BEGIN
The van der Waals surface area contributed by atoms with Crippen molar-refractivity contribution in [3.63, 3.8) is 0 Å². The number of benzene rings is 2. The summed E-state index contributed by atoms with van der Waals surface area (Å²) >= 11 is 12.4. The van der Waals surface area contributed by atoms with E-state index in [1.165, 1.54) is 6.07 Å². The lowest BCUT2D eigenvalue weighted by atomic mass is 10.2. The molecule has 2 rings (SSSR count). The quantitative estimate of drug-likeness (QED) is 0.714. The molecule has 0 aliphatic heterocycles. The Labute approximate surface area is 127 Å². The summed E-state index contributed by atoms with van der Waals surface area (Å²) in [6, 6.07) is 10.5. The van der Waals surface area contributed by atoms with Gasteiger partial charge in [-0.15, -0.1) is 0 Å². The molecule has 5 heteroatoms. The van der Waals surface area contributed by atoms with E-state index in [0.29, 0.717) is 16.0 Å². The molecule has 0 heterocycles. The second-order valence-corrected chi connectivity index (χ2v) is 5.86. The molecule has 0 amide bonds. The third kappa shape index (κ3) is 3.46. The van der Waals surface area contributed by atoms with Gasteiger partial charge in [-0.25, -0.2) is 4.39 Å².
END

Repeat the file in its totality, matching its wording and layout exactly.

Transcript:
The van der Waals surface area contributed by atoms with Crippen molar-refractivity contribution in [3.63, 3.8) is 0 Å². The number of benzene rings is 2. The summed E-state index contributed by atoms with van der Waals surface area (Å²) >= 11 is 12.4. The van der Waals surface area contributed by atoms with E-state index in [1.165, 1.54) is 6.07 Å². The lowest BCUT2D eigenvalue weighted by atomic mass is 10.2. The molecule has 2 rings (SSSR count). The quantitative estimate of drug-likeness (QED) is 0.714. The molecule has 0 aliphatic heterocycles. The Labute approximate surface area is 127 Å². The summed E-state index contributed by atoms with van der Waals surface area (Å²) in [6, 6.07) is 10.5. The van der Waals surface area contributed by atoms with Gasteiger partial charge in [-0.15, -0.1) is 0 Å². The molecule has 5 heteroatoms. The van der Waals surface area contributed by atoms with E-state index in [0.29, 0.717) is 16.0 Å². The molecule has 0 heterocycles. The second-order valence-corrected chi connectivity index (χ2v) is 5.86. The molecule has 0 amide bonds. The third kappa shape index (κ3) is 3.46. The van der Waals surface area contributed by atoms with Gasteiger partial charge in [-0.25, -0.2) is 4.39 Å².